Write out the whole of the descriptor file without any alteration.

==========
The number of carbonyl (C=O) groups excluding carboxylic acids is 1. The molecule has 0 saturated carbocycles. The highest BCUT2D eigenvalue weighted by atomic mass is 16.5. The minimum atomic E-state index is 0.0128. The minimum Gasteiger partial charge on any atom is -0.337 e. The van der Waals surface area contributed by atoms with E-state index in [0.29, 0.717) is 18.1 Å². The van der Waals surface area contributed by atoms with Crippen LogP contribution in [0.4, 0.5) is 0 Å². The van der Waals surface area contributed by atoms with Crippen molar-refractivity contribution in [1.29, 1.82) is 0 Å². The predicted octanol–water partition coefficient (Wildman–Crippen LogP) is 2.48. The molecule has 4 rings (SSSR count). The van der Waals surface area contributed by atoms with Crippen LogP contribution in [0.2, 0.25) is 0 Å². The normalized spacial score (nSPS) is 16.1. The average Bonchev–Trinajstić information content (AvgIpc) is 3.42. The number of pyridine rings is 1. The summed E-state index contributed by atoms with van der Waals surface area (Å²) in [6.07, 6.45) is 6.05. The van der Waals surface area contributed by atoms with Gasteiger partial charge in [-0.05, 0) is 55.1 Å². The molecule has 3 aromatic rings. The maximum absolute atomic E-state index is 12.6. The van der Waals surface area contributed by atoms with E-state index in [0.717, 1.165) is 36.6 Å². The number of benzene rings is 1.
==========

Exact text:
The number of carbonyl (C=O) groups excluding carboxylic acids is 1. The molecule has 0 saturated carbocycles. The highest BCUT2D eigenvalue weighted by atomic mass is 16.5. The minimum atomic E-state index is 0.0128. The minimum Gasteiger partial charge on any atom is -0.337 e. The van der Waals surface area contributed by atoms with E-state index in [0.29, 0.717) is 18.1 Å². The van der Waals surface area contributed by atoms with Crippen LogP contribution in [0.4, 0.5) is 0 Å². The van der Waals surface area contributed by atoms with Crippen molar-refractivity contribution in [1.29, 1.82) is 0 Å². The predicted octanol–water partition coefficient (Wildman–Crippen LogP) is 2.48. The molecule has 4 rings (SSSR count). The van der Waals surface area contributed by atoms with Crippen LogP contribution in [0.2, 0.25) is 0 Å². The normalized spacial score (nSPS) is 16.1. The average Bonchev–Trinajstić information content (AvgIpc) is 3.42. The number of pyridine rings is 1. The summed E-state index contributed by atoms with van der Waals surface area (Å²) in [6.07, 6.45) is 6.05. The van der Waals surface area contributed by atoms with Gasteiger partial charge in [-0.05, 0) is 55.1 Å². The molecule has 3 aromatic rings. The maximum absolute atomic E-state index is 12.6. The van der Waals surface area contributed by atoms with E-state index in [0.717, 1.165) is 36.6 Å². The number of benzene rings is 1.